Originally posted by fred Joly:
Thank you both for your replies.
Yes the "bit pattern" is really clever and yet so "simple".
Now I was wondering what can we do if we know that some bottle(maybe none) are poisened and not just one.
The bit pattern does not work anymore.
How many prisonners do we need?
PS : as i understand most of you are asleep by now.
Here (France) it's about 9 AM. So when you wake up, maybe I will
have come up with a solution....I let you know
You think you know me .... You will never know me ... You know only what I let you know ... You are just a puppet ... CMG
"I'm not back."  Bill Harding, Twister
Originally posted by fred Joly:
I guess it is more complicated than that.
For exemple with 4 bottles , I need only 3 prisonners.
Now i'm trying to extract a method from that.
Let's say 4 bottles B1, B2, B3, B4 and 3 prisonners P1, P2, P3
P1 drinks from B1, B2
P2 drinks from B2, B3
P3 drinks from B3, B4
with that I can know exactly wich bottle contains poison.
Note that P2 can not die alone.
You think you know me .... You will never know me ... You know only what I let you know ... You are just a puppet ... CMG
Originally posted by fred Joly:
Ah yes Jim an Ajay you're both right!
So, without you, I could have thrown away 2
bottles of decently good wine.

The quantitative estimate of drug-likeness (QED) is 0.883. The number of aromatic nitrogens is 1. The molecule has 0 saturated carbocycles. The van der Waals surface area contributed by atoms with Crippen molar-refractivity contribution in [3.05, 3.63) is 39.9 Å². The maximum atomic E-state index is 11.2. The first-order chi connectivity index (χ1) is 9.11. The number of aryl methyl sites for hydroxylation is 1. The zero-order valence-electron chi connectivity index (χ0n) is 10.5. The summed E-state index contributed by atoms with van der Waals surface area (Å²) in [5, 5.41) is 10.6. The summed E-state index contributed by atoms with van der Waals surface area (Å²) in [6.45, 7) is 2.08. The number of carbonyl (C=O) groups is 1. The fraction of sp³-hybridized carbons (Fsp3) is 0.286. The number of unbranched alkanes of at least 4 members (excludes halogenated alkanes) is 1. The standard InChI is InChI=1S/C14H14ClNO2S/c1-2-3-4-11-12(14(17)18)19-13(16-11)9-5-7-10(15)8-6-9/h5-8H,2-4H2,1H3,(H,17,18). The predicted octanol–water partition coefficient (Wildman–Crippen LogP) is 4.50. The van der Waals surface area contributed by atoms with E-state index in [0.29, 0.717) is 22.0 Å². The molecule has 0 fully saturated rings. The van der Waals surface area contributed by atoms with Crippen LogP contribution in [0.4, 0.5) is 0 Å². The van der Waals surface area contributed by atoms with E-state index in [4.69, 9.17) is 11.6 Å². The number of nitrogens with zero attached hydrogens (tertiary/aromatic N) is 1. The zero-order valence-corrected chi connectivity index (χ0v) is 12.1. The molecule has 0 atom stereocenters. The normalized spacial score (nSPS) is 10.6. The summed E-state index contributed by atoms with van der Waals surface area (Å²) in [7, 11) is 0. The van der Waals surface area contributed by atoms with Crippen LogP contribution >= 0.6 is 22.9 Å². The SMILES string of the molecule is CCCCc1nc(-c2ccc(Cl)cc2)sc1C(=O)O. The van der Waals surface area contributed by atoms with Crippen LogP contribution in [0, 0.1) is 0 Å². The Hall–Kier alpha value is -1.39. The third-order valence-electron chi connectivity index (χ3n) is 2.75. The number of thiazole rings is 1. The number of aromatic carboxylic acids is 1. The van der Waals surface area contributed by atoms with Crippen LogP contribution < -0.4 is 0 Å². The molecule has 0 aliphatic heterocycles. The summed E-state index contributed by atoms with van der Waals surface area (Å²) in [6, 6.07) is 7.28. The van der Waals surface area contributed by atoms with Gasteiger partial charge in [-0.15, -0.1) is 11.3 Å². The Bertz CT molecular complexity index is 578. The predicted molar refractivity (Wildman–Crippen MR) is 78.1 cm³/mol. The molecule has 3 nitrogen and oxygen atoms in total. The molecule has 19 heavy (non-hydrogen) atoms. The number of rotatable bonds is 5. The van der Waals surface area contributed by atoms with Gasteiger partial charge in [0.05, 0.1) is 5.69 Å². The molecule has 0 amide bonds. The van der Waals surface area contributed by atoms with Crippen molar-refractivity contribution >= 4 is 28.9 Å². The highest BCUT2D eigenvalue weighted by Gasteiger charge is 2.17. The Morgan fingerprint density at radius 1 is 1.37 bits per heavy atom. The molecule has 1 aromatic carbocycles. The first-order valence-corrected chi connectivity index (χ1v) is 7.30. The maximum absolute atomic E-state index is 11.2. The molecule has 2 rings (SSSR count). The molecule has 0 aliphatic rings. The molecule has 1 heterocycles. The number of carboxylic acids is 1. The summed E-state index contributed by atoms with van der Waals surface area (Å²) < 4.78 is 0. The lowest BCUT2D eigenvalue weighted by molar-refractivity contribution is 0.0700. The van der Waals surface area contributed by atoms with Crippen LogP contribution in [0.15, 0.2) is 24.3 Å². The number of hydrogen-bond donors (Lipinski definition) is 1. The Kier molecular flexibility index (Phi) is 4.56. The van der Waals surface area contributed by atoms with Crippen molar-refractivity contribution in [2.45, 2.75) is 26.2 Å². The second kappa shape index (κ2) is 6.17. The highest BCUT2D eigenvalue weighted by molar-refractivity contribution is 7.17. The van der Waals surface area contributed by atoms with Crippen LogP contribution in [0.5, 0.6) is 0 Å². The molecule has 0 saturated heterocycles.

Seriously, there is no better solution than as many prisonners
as bottles ?
Originally posted by Anupam Sinha:
A variation on Maureen's solution.
1. Line up the 10 prisoners.
2. Give a drop/glass of wine to everyone from a seprate bottle. Name those set of bottles as SET 1 and each bottle with the prisoner's name.
3. After 10 mins give another drop/glass of wine to everyone from a seprate bottle. Name those set of bottles SET 2 and each bottle with the prisoner's name.
4.  11. Same as above with the bottle set different.
12. Now whenever a prisoner dies you can identify the set as well the bottle according to when the prsioner died.
Originally posted by Ryan McGuire:
If there are 4 independent bits of information (whether a given bottle is poisoned) then you need to do 4 independent binary experiments.
fred Joly wrote:Thank you both for your replies.
Yes the "bit pattern" is really clever and yet so "simple".
Now I was wondering what can we do if we know that some bottle(maybe none) are poisened and not just one.
The bit pattern does not work anymore.
How many prisonners do we need?
PS : as i understand most of you are asleep by now.
Here (France) it's about 9 AM. So when you wake up, maybe I will
have come up with a solution....I let you know
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